The City of Sunnyside currently forks over more than $530,000 of its general fund monies to operate the parks and the pool.
Interim City Manager Frank Sweet told parks and recreation board members yesterday (Wednesday) of an idea to help fund the parks in better fashion: with a parks district.
"There's a finite amount of money coming in," Sweet said.
He says a parks district would allow a portion of property taxes to be dedicated towards the parks. Sweet predicted between eight and 10 cents per $1,000 of assessed property value would be the tax increase for property owners living within the Sunnyside School District if a parks district is formed.
"If it's such a great idea, why are there only three cities in the state doing this," board member Dorothy Aiken asked.
Sweet responded, citing most voters don't trust their city governments to spend the money appropriately.
"But if you could agree with us and help us promote it, I think people would get behind it," Sweet said.
Board chair Kari Zapata said they need to see the numbers. A previous quote from a former city employee predicted the tax would total around 75 cents per $1,000 in assessed property value.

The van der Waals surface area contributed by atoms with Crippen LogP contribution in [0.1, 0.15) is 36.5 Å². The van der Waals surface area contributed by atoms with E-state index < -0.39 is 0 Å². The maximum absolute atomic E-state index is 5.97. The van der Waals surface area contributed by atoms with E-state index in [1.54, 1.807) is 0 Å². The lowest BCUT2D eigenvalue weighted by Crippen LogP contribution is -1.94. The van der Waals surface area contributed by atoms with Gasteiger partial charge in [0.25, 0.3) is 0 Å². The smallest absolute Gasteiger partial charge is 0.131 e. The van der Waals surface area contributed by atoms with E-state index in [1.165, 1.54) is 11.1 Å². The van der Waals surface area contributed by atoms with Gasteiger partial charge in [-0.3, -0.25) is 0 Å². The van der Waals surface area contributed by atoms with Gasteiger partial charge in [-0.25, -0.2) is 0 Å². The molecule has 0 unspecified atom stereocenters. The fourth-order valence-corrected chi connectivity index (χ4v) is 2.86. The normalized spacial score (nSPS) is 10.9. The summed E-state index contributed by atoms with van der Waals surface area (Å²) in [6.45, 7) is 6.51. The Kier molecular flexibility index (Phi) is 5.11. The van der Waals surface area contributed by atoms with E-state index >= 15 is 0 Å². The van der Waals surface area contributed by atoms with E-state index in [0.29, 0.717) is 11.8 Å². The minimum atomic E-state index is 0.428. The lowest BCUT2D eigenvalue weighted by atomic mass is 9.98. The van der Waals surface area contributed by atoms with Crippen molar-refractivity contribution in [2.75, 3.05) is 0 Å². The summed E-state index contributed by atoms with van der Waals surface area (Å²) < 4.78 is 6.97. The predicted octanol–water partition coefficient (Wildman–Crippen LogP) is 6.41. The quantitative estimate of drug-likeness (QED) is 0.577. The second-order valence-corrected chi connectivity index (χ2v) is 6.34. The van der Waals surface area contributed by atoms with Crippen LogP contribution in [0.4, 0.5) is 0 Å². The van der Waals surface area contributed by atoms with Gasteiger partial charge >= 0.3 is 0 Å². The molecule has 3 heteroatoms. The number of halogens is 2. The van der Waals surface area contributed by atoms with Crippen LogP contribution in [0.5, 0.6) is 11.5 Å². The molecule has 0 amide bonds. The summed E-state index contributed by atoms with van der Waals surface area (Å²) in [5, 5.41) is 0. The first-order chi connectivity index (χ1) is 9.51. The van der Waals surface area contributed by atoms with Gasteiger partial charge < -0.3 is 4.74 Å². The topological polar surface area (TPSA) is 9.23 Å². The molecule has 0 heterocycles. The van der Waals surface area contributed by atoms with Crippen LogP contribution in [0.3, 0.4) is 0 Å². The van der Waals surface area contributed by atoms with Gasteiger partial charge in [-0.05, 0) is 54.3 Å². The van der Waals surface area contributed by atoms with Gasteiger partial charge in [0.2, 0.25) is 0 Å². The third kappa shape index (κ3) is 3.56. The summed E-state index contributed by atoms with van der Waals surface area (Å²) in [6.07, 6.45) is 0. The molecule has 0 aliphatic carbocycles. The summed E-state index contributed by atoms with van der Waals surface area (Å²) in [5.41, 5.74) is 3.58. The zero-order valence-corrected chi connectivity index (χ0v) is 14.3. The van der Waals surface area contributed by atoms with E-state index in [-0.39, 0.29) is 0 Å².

"That seems like too much for this kind of tax," Sweet responded.
He agreed to bring back numbers to the board, and figure out what the tax would be before the next parks and rec board meeting on Aug. 15.
Sweet added that the city is in no way considering shutting down the pool and parks, but rather looking at how to make things better and run more smoothly.
"We are a service organization, we have a job because the citizens are nice enough to live here and pay their taxes," he said.
With that said, he noted the duty of the city workers is to serve the community.
In addition to the parks district discussion, two residents joined the meeting to begin a discussion with the board about forming a dog park in Sunnyside.
Jose and Crystal Salas said they'd like to find out what it would take to start the no-leash park in Sunnyside.
"We need to know where to start," said Mr. Salas. "We are willing to offer our services, and look into other cities and how they did it."
Mrs. Salas says the park should be away from residential areas.
"It's a great idea," said Sweet.
But the next step is to look into the cost and how to fund it. Sweet also said he'd like to see the other parks in Sunnyside "dog friendly."
Sweet said this is another way the city can help serve Sunnyside residents with the parks.
He also said he'd like to see more events planned for residents and visitors. A dog park would be an added bonus for visitors in town for an event, who may have time on their hands and want to exercise their pets.